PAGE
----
What does the law say about invasion of privacy and sexual assault?
Article 39 quinquies of the French Freedom of the Press Act of 1881 provides for a special procedure for persons who believe they have been the victims of revelations in a newspaper or other medium.
Under this article, the person can ask the judge to order the author of the article to pay a fine and damages (civil action adjoining the public action) without having to prove the damage suffered. The amount of damages is determined by the judge according to the circumstances of the case.
It should be noted that this procedure is only available for acts committed through the press, and not for other types of disclosure such as oral disclosure.
The press procedure is a special and criminal procedure governed by the short statute of limitations of three months.
Under press law, legal persons cannot be held criminally liable, but they can be sued for damages (civil liability) incurred by their employees.
Article 9 of the Civil Code on the protection of privacy allows for a civil liability claim for damages (five-year limitation period).
Other criminal or civil qualifications can be sought: articles 226-1 and following of the penal code;
In criminal matters (excluding press law), companies can be held liable, and the fine incurred is 5 times that incurred for natural persons.
Criminal or civil proceedings?
Criminal prosecution (public action) allows the police to be called in to identify the perpetrators; the public action escapes the prosecuting party, except in the case of the press, where a transaction allows the action to be extinguished.
Civil proceedings are aimed at obtaining damages and can be conducted independently of public proceedings, except for certain offences.
Short circuit or long circuit?
The short circuit is preferred in cases where speed is required. The "accelerated procedure on the merits" allows action to be taken on internet content.
Privacy' or 'press' basis?
The press procedure is entrapment, subject to a short statute of limitations, and is necessary for press offences.
Invasion of privacy is not a 'press offence' but the opponent will tend to show otherwise.
The Press Act (39 quinquies of the amended 1881 Act, cited below) provides for a fine of EUR 15,000 against a weak individual.
Article 39 quinquies Version in force since 01 January 2002
Modified by Ordinance n°2000-916 of 19 September 2000 - art. 3 (V) JORF 22 September 2000 in force on 1 January 2002
Disseminating, by any means and through any medium, information concerning the identity of a victim of sexual assault or abuse or the image of such a victim when identifiable is punishable by a fine of
The provisions of this Article shall not apply where the victim has given written consent.
These provisions are mainly justified by taking into account the interests of the victim. Therefore, publications mentioning the identity of the latter are authorised subject to written agreement (L. 29 July 1881, Art. 39 quinquies, para. 2, same text).
. - Articulation between Article 39 quinquies of the Law of 29 July 1881 and Article 9 of the Civil Code
It follows from the combination of Article 39 quinquies of the Law of 29 July 1881 and Article 9 of the Civil Code that, while the dissemination of the identity of a person and the sexual nature of the crimes or offences of which he or she was a victim is prosecuted on the basis of Article 39 quinquies of the Law of 29 July 1881, the disclosure, without the consent of the person concerned, of information relating to the precise circumstances in which these offences were committed is a separate act constituting an invasion of his or her privacy, the disclosure, without the consent of the person concerned, of information relating to the precise circumstances in which these offences were committed is a distinct fact constituting an infringement of his or her privacy, which may be punished on the basis of Article 9 of the Civil Code (Cass. 1st Civ, 9 September 2020, n° 19-16.415: JurisData n° 2020- 012860).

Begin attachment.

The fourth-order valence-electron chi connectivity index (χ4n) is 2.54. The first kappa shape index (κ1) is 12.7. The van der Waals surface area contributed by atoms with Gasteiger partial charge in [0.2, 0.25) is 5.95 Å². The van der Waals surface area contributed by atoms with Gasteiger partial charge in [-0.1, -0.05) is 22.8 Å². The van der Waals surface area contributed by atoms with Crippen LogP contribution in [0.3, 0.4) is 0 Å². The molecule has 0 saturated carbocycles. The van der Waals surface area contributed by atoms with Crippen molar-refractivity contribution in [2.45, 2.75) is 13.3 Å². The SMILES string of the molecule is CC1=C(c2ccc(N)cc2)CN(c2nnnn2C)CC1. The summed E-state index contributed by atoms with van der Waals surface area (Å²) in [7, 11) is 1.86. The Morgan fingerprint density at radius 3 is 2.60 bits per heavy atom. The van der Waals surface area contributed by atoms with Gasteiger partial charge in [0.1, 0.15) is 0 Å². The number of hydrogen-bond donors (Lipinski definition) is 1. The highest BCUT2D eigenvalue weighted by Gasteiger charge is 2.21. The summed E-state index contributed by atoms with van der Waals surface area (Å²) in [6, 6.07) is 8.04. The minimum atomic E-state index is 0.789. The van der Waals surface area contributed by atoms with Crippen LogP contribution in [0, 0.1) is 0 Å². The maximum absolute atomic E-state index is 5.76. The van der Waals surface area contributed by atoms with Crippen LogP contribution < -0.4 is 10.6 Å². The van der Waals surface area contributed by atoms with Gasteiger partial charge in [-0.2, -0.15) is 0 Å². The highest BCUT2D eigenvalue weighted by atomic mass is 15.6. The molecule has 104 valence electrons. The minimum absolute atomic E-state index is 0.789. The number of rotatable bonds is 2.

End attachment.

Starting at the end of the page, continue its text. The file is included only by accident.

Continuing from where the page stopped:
Is compensation possible?
In general, damages for attempted invasion of privacy and for the identification of victims of sexual harassment will vary according to the particular circumstances of each case. However, some general principles that may apply are
- Attempted invasion of privacy: If someone attempts to invade another person's privacy, but is unsuccessful, the victim may still be entitled to damages. These damages may include compensation for emotional distress and mental anguish, as well as any other harm caused by the attempt. The exact amount of damages will depend on the seriousness of the attempted invasion of privacy and the harm suffered by the victim.
- Identification of victims of sexual harassment: If someone reveals the identity of a victim of sexual harassment, the victim may be entitled to damages. These damages may include compensation for emotional distress, mental anguish and any harm caused by the disclosure of their identity, such as damage to their reputation or loss of earnings. The exact amount of damages will depend on the severity of the harm caused by the disclosure and the particular circumstances of the case.
It is important to note that damages for attempted invasion of privacy or identification of victims of sexual harassment may vary depending on the jurisdiction and laws applicable to the case.
It is advisable to consult a lawyer specialising in press, media and internet law in Paris to determine your legal rights and options. Roquefeuil Avocats will assist you.
See as well :
Right to be forgotten, privacy, Roquefeuil Avocats can help you